I was feeling the urge to sculpt, so guess what I did?
exactly! I satisfied this urge!
The project I'm currently working on right now is a small oil-based clay Transi. A transi is a type of funerary monument which were most popular during the XVth and XVIth centuries, however examples of this type of monument started to appear during the XIVth century.
Unlike the popular gisant, which is a life-sized statue of the deceased in a peaceful, sleeping position, the transi presents the deceased as it truly is; A horrible, decomposing corpse, its skin tightly stretched over dry bones, in an eternal skeletal grin.
I absolutely ADORE this type of funerary monument, for it presents the true horror of death, without romanticizing it as with the gisants.
Of course, I'm not yet ready to do a full scale transi; my idea was to make a smallish sculpture, mold it, and cast candles from it. The symbolism of the body slowly melting and burning away as the candle burns goes hand to hand with what the traditional transis symbolizes.
To begin, I needed clay; I used the same type of clay with which I made my tsantsa, a cheap oil-based clay sold for 2$/pound. This type of clay won't dry, is very firm when cold, and softens as it heats up, making it perfect for detailed sculptures.
I use very few tools during the sculpting process; A small "ribbon" tool (I don't know the english name, but it's called a mirette in french), a knife, a wooden modelling tool (called an ébauchoir in french, I don't have any idea what it's called in english), a brush with alcohol to smoothen the clay, and a few toothpicks and needles.
I also fashioned a stand out of thick scraps of wood so I don't have to bend down as much while working on the sculpture.
Reference when doing anatomical work is also very important; During the sculpting process, I refer to the fifth edition of Gray's Anatomy. My copy is from 1870, but new editions are easy to find on ebay and amazon. However, I don't recommend this book if you're not familiar with human proportions, as it does not contain full-body illustrations.
As you can see, I'm also using a skull replica as a guide; the fact that it is in 3D makes it more practical.
Here's an example of what kind of illustrations you can expect to find in gray's anatomy. Although very detailed, only smallish parts of the human body are represented.
Once you've got all your tools, pictures, anatomical models and whatnot, you're ready to start!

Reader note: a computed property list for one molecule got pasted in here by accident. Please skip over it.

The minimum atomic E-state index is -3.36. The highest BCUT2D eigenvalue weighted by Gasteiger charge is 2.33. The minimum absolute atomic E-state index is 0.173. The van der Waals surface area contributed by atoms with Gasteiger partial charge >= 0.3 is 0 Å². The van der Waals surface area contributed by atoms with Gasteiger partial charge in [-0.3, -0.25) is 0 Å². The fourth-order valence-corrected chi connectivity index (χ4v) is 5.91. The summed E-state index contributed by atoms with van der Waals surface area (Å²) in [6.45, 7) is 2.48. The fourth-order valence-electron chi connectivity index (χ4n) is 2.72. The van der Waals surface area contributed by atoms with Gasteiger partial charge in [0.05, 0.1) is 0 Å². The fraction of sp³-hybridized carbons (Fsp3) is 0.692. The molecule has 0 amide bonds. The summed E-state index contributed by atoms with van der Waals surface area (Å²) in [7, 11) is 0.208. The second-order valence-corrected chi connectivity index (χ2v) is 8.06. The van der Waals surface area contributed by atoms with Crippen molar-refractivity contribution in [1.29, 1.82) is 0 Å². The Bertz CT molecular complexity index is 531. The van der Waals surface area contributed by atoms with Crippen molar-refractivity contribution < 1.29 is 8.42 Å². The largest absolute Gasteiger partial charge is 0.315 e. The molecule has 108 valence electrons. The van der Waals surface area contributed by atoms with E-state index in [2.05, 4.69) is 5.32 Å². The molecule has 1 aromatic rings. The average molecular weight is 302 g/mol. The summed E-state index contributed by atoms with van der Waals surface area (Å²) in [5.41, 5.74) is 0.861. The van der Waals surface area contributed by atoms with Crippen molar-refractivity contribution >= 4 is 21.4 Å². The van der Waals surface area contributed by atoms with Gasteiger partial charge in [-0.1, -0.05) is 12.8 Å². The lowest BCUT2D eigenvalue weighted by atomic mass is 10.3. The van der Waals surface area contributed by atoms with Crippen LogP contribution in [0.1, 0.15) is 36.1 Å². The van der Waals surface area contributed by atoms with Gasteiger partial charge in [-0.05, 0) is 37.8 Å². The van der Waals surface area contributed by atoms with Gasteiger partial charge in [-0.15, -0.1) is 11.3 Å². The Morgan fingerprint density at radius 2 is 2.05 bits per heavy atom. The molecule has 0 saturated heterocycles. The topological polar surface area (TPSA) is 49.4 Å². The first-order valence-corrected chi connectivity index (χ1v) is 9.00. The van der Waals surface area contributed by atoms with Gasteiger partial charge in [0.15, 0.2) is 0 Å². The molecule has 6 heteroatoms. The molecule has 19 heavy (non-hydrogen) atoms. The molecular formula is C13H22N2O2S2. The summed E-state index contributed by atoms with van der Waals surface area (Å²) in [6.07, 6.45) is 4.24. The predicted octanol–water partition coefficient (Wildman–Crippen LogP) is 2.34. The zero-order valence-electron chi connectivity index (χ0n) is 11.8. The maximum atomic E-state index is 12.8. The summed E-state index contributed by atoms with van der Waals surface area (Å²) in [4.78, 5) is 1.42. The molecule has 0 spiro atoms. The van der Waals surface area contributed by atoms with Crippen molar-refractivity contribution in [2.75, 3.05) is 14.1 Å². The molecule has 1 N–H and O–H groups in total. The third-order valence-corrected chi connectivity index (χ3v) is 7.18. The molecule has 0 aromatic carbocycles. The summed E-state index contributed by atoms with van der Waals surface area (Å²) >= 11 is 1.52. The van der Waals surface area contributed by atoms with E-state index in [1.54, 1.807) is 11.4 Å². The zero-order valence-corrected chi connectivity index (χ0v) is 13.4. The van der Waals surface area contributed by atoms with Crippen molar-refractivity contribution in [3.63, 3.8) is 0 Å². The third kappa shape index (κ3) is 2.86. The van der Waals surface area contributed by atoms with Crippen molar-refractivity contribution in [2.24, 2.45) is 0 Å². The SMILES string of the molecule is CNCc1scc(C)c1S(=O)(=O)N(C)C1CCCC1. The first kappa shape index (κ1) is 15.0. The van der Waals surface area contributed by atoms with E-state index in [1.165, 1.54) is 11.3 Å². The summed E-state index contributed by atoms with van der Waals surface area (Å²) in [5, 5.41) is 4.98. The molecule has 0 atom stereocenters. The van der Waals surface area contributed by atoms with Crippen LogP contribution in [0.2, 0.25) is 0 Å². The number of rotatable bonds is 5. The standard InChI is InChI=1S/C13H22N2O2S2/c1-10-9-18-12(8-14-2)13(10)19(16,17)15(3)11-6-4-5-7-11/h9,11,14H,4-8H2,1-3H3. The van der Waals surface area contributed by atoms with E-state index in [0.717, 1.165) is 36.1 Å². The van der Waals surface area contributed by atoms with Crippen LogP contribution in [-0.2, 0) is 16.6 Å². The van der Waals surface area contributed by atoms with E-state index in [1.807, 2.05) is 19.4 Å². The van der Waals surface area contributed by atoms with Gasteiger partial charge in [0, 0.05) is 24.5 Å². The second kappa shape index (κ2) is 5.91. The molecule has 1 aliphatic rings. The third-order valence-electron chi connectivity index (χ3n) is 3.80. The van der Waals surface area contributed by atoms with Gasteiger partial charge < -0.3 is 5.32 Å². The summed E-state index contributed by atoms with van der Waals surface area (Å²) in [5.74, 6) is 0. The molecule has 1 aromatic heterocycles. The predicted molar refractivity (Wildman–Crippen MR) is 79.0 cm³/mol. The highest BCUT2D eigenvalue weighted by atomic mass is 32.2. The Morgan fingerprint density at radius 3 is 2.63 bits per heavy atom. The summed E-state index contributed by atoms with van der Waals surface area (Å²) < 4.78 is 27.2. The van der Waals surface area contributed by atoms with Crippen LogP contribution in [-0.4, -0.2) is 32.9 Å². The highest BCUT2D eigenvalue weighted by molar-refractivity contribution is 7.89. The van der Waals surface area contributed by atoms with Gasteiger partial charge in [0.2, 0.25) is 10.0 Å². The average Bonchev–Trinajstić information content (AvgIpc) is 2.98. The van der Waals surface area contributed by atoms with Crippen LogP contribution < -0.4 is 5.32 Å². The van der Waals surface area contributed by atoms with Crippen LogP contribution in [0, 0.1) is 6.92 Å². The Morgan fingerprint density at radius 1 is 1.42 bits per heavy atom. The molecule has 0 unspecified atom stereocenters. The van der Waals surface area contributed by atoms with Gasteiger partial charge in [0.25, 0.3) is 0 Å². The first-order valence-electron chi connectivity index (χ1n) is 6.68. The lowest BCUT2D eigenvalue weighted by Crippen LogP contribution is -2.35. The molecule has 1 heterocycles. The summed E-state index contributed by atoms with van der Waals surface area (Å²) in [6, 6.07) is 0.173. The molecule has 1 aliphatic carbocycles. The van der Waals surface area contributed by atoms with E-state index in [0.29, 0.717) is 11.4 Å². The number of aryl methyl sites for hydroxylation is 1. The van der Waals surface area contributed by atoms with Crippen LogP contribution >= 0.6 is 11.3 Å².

Sculpting is like drawing; it's easier if you do a sketch first. There's no hurry to work on the details.
Here's a view of the front and back of my "sketch". The goal is to simply map out the pose, shape and proportions of the body. As you can see, I've left the head out. I personally prefer to work on the body first. There is also no legs nor arms; I'm not planning to add any, I only want a torso and a head.
Once this is done, you'll want to start working on the musculature; filling up some parts and removing clay from others to make it actually look like something. Knowing what to add and what to remove is a matter of practice, actually; most beginner sculptors will be afraid to remove too much clay, and end up with blocky results.
This, however, is a bit too skeletal for my tastes. I added small pieces of clay using my anatomy book as a guide to plump up the sculpture a bit.
Here, you have a shot of the back. Another common mistake is to work damn hard on the front without caring about the back, which can cause distortion and other problems in the finished product.
I've worked a bit more on the general shape of the body, and added a lump of clay on the neck so I can begin the head. Since the lump of clay I used for the head is still soft and warm from being kneaded, I let it cool down and harden a bit before working on the skull.
Here, you can see the skull slowly taking shape.
I still have a lot of work to do, but this still can give you an idea of what the finished product will look like.
I'll keep you updated when I finish the sculpture, with info on sculpting the details.
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